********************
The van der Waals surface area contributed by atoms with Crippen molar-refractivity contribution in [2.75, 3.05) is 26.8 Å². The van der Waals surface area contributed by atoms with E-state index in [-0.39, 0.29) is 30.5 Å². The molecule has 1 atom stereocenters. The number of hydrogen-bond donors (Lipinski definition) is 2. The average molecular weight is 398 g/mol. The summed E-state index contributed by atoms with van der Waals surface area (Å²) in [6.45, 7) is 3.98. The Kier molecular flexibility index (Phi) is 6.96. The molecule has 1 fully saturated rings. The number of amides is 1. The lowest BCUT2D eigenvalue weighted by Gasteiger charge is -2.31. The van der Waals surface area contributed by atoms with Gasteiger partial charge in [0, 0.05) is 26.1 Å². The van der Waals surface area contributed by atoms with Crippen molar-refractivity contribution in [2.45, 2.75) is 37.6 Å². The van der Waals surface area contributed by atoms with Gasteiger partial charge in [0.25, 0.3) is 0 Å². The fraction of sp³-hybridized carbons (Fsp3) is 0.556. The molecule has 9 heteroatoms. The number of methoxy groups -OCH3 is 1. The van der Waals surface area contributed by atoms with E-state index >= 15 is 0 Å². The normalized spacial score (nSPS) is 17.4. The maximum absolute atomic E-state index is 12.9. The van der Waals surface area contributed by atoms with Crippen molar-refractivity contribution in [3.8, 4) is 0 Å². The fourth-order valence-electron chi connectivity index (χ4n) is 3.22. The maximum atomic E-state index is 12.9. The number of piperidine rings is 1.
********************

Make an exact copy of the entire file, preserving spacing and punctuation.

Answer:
The van der Waals surface area contributed by atoms with Crippen molar-refractivity contribution in [2.75, 3.05) is 26.8 Å². The van der Waals surface area contributed by atoms with E-state index in [-0.39, 0.29) is 30.5 Å². The molecule has 1 atom stereocenters. The number of hydrogen-bond donors (Lipinski definition) is 2. The average molecular weight is 398 g/mol. The summed E-state index contributed by atoms with van der Waals surface area (Å²) in [6.45, 7) is 3.98. The Kier molecular flexibility index (Phi) is 6.96. The molecule has 1 fully saturated rings. The number of amides is 1. The lowest BCUT2D eigenvalue weighted by Gasteiger charge is -2.31. The van der Waals surface area contributed by atoms with Gasteiger partial charge in [0, 0.05) is 26.1 Å². The van der Waals surface area contributed by atoms with Crippen molar-refractivity contribution in [2.45, 2.75) is 37.6 Å². The van der Waals surface area contributed by atoms with Gasteiger partial charge in [0.25, 0.3) is 0 Å². The fraction of sp³-hybridized carbons (Fsp3) is 0.556. The molecule has 9 heteroatoms. The number of methoxy groups -OCH3 is 1. The van der Waals surface area contributed by atoms with E-state index >= 15 is 0 Å². The normalized spacial score (nSPS) is 17.4. The maximum absolute atomic E-state index is 12.9. The van der Waals surface area contributed by atoms with Crippen molar-refractivity contribution in [3.8, 4) is 0 Å². The fourth-order valence-electron chi connectivity index (χ4n) is 3.22. The maximum atomic E-state index is 12.9. The number of piperidine rings is 1.